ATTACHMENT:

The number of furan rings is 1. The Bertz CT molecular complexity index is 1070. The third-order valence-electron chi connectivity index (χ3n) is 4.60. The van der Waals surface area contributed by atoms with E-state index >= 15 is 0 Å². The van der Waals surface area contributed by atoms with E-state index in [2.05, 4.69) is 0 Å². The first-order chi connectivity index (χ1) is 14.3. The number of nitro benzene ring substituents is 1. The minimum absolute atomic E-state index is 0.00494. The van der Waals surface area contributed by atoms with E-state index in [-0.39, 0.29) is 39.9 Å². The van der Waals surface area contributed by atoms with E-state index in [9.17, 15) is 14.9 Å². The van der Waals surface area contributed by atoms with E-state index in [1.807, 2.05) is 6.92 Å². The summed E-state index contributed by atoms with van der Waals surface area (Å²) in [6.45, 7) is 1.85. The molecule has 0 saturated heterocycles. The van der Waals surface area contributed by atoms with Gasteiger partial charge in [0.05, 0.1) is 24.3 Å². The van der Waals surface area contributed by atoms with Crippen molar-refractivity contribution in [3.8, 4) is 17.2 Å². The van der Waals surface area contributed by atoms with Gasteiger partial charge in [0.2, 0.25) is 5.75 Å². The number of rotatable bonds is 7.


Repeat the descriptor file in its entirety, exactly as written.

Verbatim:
The number of furan rings is 1. The Bertz CT molecular complexity index is 1070. The third-order valence-electron chi connectivity index (χ3n) is 4.60. The van der Waals surface area contributed by atoms with E-state index >= 15 is 0 Å². The van der Waals surface area contributed by atoms with E-state index in [2.05, 4.69) is 0 Å². The first-order chi connectivity index (χ1) is 14.3. The number of nitro benzene ring substituents is 1. The minimum absolute atomic E-state index is 0.00494. The van der Waals surface area contributed by atoms with E-state index in [-0.39, 0.29) is 39.9 Å². The van der Waals surface area contributed by atoms with E-state index in [9.17, 15) is 14.9 Å². The van der Waals surface area contributed by atoms with E-state index in [1.807, 2.05) is 6.92 Å². The summed E-state index contributed by atoms with van der Waals surface area (Å²) in [6.45, 7) is 1.85. The molecule has 0 saturated heterocycles. The van der Waals surface area contributed by atoms with Gasteiger partial charge in [0.05, 0.1) is 24.3 Å². The van der Waals surface area contributed by atoms with Crippen molar-refractivity contribution in [3.8, 4) is 17.2 Å². The van der Waals surface area contributed by atoms with Gasteiger partial charge in [0.2, 0.25) is 5.75 Å². The number of rotatable bonds is 7.